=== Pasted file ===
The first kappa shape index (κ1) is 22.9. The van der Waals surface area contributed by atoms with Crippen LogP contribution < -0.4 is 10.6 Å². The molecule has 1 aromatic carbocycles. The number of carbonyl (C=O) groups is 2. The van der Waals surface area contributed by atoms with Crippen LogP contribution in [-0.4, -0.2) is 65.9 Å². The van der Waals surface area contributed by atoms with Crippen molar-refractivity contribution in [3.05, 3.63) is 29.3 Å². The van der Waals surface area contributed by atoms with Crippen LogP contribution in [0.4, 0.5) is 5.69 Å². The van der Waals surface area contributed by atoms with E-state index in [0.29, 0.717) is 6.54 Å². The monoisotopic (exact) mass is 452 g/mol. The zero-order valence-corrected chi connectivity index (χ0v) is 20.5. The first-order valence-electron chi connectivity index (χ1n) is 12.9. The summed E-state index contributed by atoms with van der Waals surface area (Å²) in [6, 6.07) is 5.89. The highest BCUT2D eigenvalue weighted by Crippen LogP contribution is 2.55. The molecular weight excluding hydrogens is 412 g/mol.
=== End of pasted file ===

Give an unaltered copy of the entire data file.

The first kappa shape index (κ1) is 22.9. The van der Waals surface area contributed by atoms with Crippen LogP contribution < -0.4 is 10.6 Å². The molecule has 1 aromatic carbocycles. The number of carbonyl (C=O) groups is 2. The van der Waals surface area contributed by atoms with Crippen LogP contribution in [-0.4, -0.2) is 65.9 Å². The van der Waals surface area contributed by atoms with Crippen molar-refractivity contribution in [3.05, 3.63) is 29.3 Å². The van der Waals surface area contributed by atoms with Crippen LogP contribution in [0.4, 0.5) is 5.69 Å². The van der Waals surface area contributed by atoms with E-state index in [0.29, 0.717) is 6.54 Å². The monoisotopic (exact) mass is 452 g/mol. The zero-order valence-corrected chi connectivity index (χ0v) is 20.5. The first-order valence-electron chi connectivity index (χ1n) is 12.9. The summed E-state index contributed by atoms with van der Waals surface area (Å²) in [6, 6.07) is 5.89. The highest BCUT2D eigenvalue weighted by Crippen LogP contribution is 2.55. The molecular weight excluding hydrogens is 412 g/mol.